TopoRoot is a high-throughput computational method that computes fine-grained architectural traits from 3D X-ray CT images of field-excavated maize root crowns. These traits include the number, length, thickness, angle, tortuosity, and number of children for the roots at each level of the hierarchy.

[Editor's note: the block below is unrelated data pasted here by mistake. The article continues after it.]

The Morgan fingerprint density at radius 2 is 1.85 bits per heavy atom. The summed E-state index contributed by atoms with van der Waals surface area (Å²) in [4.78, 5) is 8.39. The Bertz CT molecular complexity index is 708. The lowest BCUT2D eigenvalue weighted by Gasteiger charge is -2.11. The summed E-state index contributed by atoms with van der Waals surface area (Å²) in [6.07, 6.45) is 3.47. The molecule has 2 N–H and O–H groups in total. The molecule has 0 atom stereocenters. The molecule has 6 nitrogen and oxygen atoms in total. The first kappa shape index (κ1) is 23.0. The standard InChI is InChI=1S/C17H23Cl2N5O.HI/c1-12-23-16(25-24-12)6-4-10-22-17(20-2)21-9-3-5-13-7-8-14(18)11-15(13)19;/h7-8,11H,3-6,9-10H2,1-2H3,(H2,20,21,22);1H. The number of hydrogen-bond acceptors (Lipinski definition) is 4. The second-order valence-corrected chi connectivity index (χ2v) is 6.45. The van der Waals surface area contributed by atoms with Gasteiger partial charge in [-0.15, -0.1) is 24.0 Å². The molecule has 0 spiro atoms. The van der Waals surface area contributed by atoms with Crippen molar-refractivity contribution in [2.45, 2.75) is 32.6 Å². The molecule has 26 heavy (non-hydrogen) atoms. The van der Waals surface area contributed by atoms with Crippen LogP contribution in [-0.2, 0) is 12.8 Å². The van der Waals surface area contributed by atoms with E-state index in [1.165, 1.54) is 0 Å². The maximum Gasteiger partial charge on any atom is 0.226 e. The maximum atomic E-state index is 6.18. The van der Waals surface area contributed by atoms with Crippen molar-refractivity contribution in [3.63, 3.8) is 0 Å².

Background: 3D imaging, such as X-ray CT and MRI, has been widely deployed to study plant root structures. Many computational tools exist to extract coarse-grained features from 3D root images, such as total volume, root number and total root length. However, methods that can accurately and efficiently compute fine-grained root traits, such as root number and geometry at each hierarchy level, are still lacking. These traits would allow biologists to gain deeper insights into the root system architecture (RSA). Results: We present TopoRoot, a high-throughput computational method that computes fine-grained architectural traits from 3D X-ray CT images of field-excavated maize root crowns. These traits include the number, length, thickness, angle, tortuosity, and number of children for the roots at each level of the hierarchy. TopoRoot combines state-of-the-art algorithms in computer graphics, such as topological simplification and geometric skeletonization, with customized heuristics for robustly obtaining the branching structure and hierarchical information. TopoRoot is validated on both real and simulated root images, and in both cases it was shown to improve the accuracy of traits over existing methods. We also demonstrate TopoRoot in differentiating a maize root mutant from its wild type segregant using fine-grained traits. TopoRoot runs within a few minutes on a desktop workstation for volumes at the resolution range of 400^3, without need for human intervention. Conclusions: TopoRoot improves the state-of-the-art methods in obtaining more accurate and comprehensive fine-grained traits of maize roots from 3D CT images. The automation and efficiency makes TopoRoot suitable for batch processing on a large number of root images. Our method is thus useful for phenomic studies aimed at finding the genetic basis behind root system architecture and the subsequent development of more productive crops.